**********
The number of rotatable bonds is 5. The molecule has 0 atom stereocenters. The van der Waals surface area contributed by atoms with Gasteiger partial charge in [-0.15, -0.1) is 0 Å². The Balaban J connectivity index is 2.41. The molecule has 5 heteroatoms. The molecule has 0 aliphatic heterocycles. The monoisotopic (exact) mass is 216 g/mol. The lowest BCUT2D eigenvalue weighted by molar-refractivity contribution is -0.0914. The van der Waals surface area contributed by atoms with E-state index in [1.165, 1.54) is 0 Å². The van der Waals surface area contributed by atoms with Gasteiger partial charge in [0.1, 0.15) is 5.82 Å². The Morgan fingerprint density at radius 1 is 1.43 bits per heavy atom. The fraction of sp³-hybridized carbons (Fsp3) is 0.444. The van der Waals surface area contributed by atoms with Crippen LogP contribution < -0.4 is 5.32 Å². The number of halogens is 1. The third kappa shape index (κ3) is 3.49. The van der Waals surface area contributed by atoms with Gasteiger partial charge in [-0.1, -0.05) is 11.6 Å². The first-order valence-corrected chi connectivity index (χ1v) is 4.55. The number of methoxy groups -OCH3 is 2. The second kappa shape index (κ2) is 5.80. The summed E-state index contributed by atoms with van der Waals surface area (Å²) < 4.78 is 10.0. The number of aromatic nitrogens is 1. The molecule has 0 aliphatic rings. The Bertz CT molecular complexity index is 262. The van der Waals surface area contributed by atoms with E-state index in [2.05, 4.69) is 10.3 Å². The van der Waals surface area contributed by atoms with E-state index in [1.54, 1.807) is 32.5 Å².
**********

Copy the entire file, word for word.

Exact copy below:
The number of rotatable bonds is 5. The molecule has 0 atom stereocenters. The van der Waals surface area contributed by atoms with Gasteiger partial charge in [-0.15, -0.1) is 0 Å². The Balaban J connectivity index is 2.41. The molecule has 5 heteroatoms. The molecule has 0 aliphatic heterocycles. The monoisotopic (exact) mass is 216 g/mol. The lowest BCUT2D eigenvalue weighted by molar-refractivity contribution is -0.0914. The van der Waals surface area contributed by atoms with E-state index in [1.165, 1.54) is 0 Å². The van der Waals surface area contributed by atoms with Gasteiger partial charge in [0.1, 0.15) is 5.82 Å². The Morgan fingerprint density at radius 1 is 1.43 bits per heavy atom. The fraction of sp³-hybridized carbons (Fsp3) is 0.444. The van der Waals surface area contributed by atoms with Crippen LogP contribution < -0.4 is 5.32 Å². The number of halogens is 1. The third kappa shape index (κ3) is 3.49. The van der Waals surface area contributed by atoms with Gasteiger partial charge in [-0.1, -0.05) is 11.6 Å². The first-order valence-corrected chi connectivity index (χ1v) is 4.55. The number of methoxy groups -OCH3 is 2. The second kappa shape index (κ2) is 5.80. The summed E-state index contributed by atoms with van der Waals surface area (Å²) < 4.78 is 10.0. The number of aromatic nitrogens is 1. The molecule has 0 aliphatic rings. The Bertz CT molecular complexity index is 262. The van der Waals surface area contributed by atoms with E-state index in [2.05, 4.69) is 10.3 Å². The van der Waals surface area contributed by atoms with E-state index in [1.54, 1.807) is 32.5 Å².